Google and Microsoft have objected to the $40bn (£29bn) takeover of British chipmaker arm by Nvidia as the deal faces an in-depth competition probe in the US.
The two tech giants, as well as semiconductor rival Qualcomm, are among the companies to object to the mammoth merger amid concerns it could harm competition.
The US Federal Trade Commission has opened an in-depth investigation, while the UK Competition and Markets Authority is reviewing the deal.
Cambridge-based Arm, which designs chips for mobile phones, licenses its technology to firms including Nvidia and Intel.
The proposed deal has sparked concerns that Nvidia could block its rivals’ access to Arm’s intellectual property.
Nvidia has said it will retain Arm’s neutral licensing model and has pledged to keep the company headquartered in the UK.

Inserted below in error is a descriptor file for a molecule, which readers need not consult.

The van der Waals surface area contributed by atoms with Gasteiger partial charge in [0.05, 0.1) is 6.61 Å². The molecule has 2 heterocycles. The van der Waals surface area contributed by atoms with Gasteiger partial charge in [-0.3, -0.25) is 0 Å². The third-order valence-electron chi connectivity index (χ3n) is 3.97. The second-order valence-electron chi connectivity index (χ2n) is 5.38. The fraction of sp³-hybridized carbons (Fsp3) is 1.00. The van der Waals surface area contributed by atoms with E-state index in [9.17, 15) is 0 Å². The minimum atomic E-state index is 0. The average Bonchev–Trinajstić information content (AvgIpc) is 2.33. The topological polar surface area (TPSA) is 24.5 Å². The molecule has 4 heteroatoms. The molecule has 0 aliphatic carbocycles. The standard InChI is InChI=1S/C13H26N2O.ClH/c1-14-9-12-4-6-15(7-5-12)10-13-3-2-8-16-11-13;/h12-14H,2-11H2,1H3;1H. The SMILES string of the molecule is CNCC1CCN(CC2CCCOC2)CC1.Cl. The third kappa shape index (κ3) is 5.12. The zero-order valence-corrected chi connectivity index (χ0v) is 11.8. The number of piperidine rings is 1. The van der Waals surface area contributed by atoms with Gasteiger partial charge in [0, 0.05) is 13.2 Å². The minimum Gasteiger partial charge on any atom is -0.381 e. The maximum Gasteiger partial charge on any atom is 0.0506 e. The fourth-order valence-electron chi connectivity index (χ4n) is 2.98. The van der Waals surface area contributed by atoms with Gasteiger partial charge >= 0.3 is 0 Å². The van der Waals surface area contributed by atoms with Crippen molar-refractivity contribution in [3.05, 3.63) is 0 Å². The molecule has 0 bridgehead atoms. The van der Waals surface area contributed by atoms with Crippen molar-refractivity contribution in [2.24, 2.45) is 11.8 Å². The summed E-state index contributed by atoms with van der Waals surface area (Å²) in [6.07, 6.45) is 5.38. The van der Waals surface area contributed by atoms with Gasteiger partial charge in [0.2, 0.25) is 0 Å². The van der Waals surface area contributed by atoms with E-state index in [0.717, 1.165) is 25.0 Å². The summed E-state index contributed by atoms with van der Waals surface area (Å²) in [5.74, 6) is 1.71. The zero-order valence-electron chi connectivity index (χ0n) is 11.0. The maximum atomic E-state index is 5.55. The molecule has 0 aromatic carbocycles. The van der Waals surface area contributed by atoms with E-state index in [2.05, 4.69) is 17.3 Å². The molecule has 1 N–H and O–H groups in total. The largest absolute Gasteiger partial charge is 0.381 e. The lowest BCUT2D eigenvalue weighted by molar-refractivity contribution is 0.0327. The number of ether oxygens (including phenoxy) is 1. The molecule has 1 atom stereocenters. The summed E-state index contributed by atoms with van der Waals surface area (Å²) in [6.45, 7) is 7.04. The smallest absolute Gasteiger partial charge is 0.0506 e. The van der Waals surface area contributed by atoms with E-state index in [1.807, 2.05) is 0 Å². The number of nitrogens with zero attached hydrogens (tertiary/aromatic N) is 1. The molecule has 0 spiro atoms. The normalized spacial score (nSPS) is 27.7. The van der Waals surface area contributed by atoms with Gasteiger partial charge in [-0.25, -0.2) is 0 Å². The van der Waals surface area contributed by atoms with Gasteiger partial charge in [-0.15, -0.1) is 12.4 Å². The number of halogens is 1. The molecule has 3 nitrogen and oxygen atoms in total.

But a string of critics have hit out at the deal.
Hermann Hauser, who co-founded ARM’s predecessor Acorn Computers, which then linked up with Apple in a joint venture to spin out ARM in 1990, described the Nvidia move as a “disaster” for Britain.
The takeover was first announced in September, but Nvidia has warned it could take 18 months to complete due to the high level of regulatory scrutiny.
“As we proceed through the review process, we’re confident that both regulators and customers will see the benefits of our plan to continue Arm’s open licensing model and ensure a transparent, collaborative relationship with Arm’s licensees,” a Nvidia spokesperson said.
“Our vision for Arm will help all Arm licensees grow their businesses and expand into new markets.”